In these difficult economic times, the Atlanta mayoral race is helping political operatives cover the rent.
According to my AJC colleague Cameron McWhirter, the most recent campaign finance reports show that campaign managers are making a pretty penny helping bosses pitch the city’s financial recovery to voters.
Lisa Borders’ campaign manager, Stacey Abrams, a state representative from Atlanta, brought in $33,281.55 in compensation, reimbursement and retainer, according to July-through-September financial reports.
Letetia Jackson, a political consultant from Dothan, Ala., earned $28,888.95 as Jesse Spikes campaign manager. Spikes is, and has been, in single digits since the outset. And Jackson is no longer employed by Spikes.
Tharon Johnson, former state senator Kasim Reed’s campaign manager, earned $27,000. The least costly campaign manager was front-runner Mary Norwood’s Roman Levit, who earned $13,163.88. Norwood didn’t hire him until August.
That kind of frugality allowed Norwood to declare herself, as of Oct. 1, the candidate with the most cash on hand for the final drive: $620,594.
It also should be noted that we may not be seeing all the compensation. Staffers on many campaigns agree to delayed payment and bonus clauses – so much for getting a candidate in the runoff, another lump sum for victory – that won’t be seen until the final disclosure at year’s end.
Here’s the latest Lisa Borders ad, released by her campaign yesterday evening:
“We know something isn’t working, but promises won’t fix Atlanta. I’ve been where you are – a struggling mom, a small business owner, and a victim of a home invasion. Atlanta needs a mayor with a vision and experience to fix what’s broken – someone who can do the math.”
Last week, Borders issued a challenge to rival Kasim Reed. She demanded that Reed to commit to a City Hall absent of relatives on the payroll, and that the law firm where he works, Holland & Knight, will not get any city contracts.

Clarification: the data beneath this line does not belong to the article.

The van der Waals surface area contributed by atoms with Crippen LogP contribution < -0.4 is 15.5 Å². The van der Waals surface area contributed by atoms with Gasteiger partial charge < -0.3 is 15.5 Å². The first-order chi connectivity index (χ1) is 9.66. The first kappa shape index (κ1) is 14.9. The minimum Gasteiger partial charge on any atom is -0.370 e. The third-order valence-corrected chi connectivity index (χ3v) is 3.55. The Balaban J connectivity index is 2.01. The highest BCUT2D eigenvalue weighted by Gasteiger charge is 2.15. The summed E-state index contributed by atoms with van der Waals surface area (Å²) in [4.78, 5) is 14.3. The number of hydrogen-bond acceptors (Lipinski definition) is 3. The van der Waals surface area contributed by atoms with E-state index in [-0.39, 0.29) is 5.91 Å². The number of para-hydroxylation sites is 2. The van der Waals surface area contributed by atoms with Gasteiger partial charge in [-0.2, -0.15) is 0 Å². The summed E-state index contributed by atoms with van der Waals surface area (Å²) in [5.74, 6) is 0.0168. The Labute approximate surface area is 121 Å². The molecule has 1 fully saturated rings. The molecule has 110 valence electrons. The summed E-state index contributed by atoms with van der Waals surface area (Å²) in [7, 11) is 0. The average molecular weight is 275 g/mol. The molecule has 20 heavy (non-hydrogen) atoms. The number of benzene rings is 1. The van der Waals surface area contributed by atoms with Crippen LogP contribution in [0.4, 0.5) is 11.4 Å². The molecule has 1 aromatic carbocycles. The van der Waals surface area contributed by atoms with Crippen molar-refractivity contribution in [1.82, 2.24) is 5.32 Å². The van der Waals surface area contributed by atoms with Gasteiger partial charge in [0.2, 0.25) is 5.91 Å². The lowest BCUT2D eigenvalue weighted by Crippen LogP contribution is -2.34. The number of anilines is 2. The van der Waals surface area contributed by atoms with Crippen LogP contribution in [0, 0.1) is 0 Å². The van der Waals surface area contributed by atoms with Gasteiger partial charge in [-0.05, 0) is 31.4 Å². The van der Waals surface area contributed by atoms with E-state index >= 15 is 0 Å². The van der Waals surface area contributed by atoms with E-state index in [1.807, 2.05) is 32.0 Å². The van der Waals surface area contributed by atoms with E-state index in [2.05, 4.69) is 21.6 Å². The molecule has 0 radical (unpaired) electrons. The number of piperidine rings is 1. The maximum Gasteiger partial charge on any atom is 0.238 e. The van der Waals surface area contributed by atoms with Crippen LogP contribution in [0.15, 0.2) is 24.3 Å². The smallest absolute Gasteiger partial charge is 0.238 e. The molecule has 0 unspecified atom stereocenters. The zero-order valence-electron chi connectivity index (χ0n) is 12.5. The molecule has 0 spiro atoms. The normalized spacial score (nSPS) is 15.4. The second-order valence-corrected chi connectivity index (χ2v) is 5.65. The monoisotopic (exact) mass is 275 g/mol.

Challenge accepted, sort of.
Reed said Monday he won’t hire any relatives. His brother, Tracey, is already employed in the city’s Office of Contract Compliance.
As for Holland & Knight, Reed says if elected he’ll review the lobbying contract the firm has with the city and all others that exceed $500,000.
Reed still seemed steamed about the issue, accusing Borders of “mudslinging.”
“I didn’t start this conversation, but as long as Ms. Borders wants to have it, I’ll continue it,” he said at a news conference.
Borders says she’ll won’t hire any relatives and won’t offer any contracts to her former employer, the development firm of Cousins Properties.
If that car-crash of a campaign cartoon was designed to earn attention for John Oxendine, the GOP candidate for governor, it worked.
As of this morning, the YouTube cartoon – given the general-election title of “The Ox vs. King Roy the Rat” — had earned 48,811 views since its unveiling last week.
Travis Fain of the Macon Telegraph’s Lucid Idiocy even counted up the number of times the narrator says “the Rat” in four minutes: 14.
But a total 474 critics rated the four-minute spot an average 1.5 stars out of five. Which is possibly why commenting has been turned off.
While you ponder that, consider these items found while perusing this morning’s ajc.com:
Couch resigns as environmental protection director. Mistress cut out of will. Hank Johnson endorses Reed for mayor. Atlanta to hire 50 new cops with federal funds. Metro Atlanta gears up for census. DeKalb County police to get subsidy to buy homes. McKinney fined $6,000 for campaign fund violations. Gwinnett County library board schedules special meeting. GSU president gets official welcome. Deadline nears for flood income assistance. Sandy Springs to give Scientology a yes or no.
Put MARTA under state control now. You’ll never use this math again. Pro & Con: Should local public safety units enforce immigration laws?
From elsewhere in Georgia:
WP: Clear majority now supports public option plan, according to poll. NYT: As the commander-in-chief deliberates on Afghanistan, frustration builds within the ranks. WSJ: Opinion on the battle for Pakistan.
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